SEC gathers to sort through consequences of settlement, comes away with more questions than answers

DESTIN, Fla. (AP) — The Southeastern Conference gathered on the Gulf Coast for its annual spring meetings this week with news of a landmark $2.8 billion settlement that will transform how athletes are compensated still reverberating through college sports.

After two days of discussions with coaches, athletic directors and conference officials, no one seemed to be leaving the beach with much clarity about how — exactly — this is going to work.

“Came in with a lot of questions, leaving with a lot more,” Tennessee coach Josh Heupel said Wednesday.

The NCAA, SEC, Big Ten, Big 12, Atlantic Coast Conference and Pac-12 each agreed to terms of a proposal last week that would settle at least three antitrust cases. The mere agreement of the NCAA and power conferences to share billions of revenue with college athletes is a monumental change, but the settlement is not yet a done deal. The federal judge in California overseeing the case still must approve. The proposal could face challenges from plaintiffs and a fourth, similar lawsuit is not yet part of the agreement.

And while much has been made public about the proposal, such as a plan to allow schools to share about $21 million per year in athletic department revenue with their athletes, there are still details in the full agreement that have not been revealed.

“It’s going to be a process,” Florida athletic director Scott Stricklin said. “And each step in that process is going to give us a little bit more information, but it may be several months before we have a clear path here.”

Revenue-sharing will pay athletes more like professionals than even before, but the NCAA and conferences would still prefer the athletes not be deemed employees. The approximately $21 million per year, a number derived from taking 22% of the average Power Five school athletic revenue, is intended to act like something of a salary cap to regulate competitive balance. Though it remains to be seen if schools even in the same conference will agree on how those funds will be allocated by sport.

Alabama athletic director Greg Byrne compared the change to other relatively new benefits to athletes that have caused an uptick in expenditures, such as providing unlimited meals or the so-called Alston payments, which amount to a few thousands dollars a year for staying academically eligible.

“This is different. This is a big deal,” Byrne said. “We have to recognize we don't have all the answers right now.”

One way to boost revenue schools are already considering is selling advertising that would be displayed on football fields or uniforms. NCAA rules currently prohibit those, but SEC Commissioner Greg Sankey said this week a possible change to make field them allowable is in the pipeline.

College sports administrators also hope the settlement helps the NCAA enforce rules to regulate booster-funded collectives that pay athletes for their name, image and likeness, but how?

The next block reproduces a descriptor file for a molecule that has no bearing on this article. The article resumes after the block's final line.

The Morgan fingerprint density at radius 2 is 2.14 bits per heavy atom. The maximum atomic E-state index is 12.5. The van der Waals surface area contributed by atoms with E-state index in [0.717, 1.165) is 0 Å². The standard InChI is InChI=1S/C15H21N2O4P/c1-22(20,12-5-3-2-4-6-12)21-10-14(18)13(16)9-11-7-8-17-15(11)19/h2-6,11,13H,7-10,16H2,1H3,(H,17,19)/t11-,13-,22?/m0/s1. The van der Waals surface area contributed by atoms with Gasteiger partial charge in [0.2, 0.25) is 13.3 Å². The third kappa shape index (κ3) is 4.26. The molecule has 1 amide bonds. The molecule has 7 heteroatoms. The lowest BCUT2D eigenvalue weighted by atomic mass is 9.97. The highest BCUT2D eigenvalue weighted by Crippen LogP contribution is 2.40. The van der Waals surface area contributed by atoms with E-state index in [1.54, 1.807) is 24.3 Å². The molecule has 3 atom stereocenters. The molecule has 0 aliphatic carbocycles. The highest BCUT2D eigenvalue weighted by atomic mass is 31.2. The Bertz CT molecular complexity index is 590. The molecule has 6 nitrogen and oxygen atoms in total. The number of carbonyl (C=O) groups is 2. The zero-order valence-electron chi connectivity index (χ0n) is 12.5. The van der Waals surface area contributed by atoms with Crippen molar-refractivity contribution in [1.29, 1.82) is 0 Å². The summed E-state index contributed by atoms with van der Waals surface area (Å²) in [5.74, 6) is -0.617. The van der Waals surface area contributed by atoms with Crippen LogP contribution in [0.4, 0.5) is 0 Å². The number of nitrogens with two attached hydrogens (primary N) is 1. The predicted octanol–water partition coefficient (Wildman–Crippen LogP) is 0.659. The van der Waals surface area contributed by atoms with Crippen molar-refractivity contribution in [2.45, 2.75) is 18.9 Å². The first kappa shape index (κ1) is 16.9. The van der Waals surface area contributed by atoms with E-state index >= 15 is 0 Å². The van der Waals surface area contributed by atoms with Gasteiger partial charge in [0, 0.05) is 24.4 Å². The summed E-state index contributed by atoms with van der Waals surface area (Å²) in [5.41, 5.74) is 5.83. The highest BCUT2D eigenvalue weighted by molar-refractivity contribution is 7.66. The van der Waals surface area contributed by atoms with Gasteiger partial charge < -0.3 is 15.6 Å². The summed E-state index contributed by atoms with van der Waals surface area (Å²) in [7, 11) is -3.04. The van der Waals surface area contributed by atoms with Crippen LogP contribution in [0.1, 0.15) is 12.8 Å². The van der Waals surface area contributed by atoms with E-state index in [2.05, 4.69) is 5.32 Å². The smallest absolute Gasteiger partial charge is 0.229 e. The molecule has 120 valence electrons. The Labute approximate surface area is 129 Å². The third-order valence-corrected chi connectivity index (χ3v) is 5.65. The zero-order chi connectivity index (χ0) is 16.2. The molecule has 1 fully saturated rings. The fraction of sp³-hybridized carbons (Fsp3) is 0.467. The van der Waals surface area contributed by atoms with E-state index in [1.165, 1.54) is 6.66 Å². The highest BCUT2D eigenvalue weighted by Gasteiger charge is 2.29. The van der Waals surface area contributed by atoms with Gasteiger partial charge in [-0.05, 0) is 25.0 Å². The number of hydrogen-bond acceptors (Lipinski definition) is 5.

Stricklin said the general idea is to have an approval process for NIL deals done outside of the athletic department to ensure athletes are being paid a fair market value.

“It’s very conceptual,” Stricklin said. “There’s not a lot of detail.”

At top of mind for football coaches is the likelihood that scholarship limits — currently at 85 for the highest tier of Division I — will be going away, replaced by roster-size restrictions. Now, there is no limit on the numbers of players a football team can carry during the season, though not all can play on gameday.

But with the cost of keeping a football player on scholarship likely to be on the rise, there will be a tug-o-war between coaches and athletic directors over just how many players a team needs.

“No consensus on anything right now,” Heupel said.

Mississippi coach Lane Kiffin said college football is awkwardly stuck between two worlds: Trending toward professionalism but still rooted in a model tied to higher education.

The changes seem to be transforming college football into NFL-lite, but Kiffin scoffed when asked if his NFL experience prepared him for the current state of the game.

“No it doesn’t because the NFL has a system. We don’t really have a system," Kiffin said. "We don’t have contracts. We don’t have salary caps like all professional sports do. In some areas we want to be professional sports, but we don’t in these other areas and that’s why we have the chaos that you have in college football.”

Texas athletic director Chris Del Conte said college football will never be able to fully mimic the NFL.

“We’re not set up like the NFL. I have 21 sports now. We’re funding all 21 sports to give them incredible opportunities through the educational model,” he said. “So this landscape, we’re just going to have to adjust to it.”


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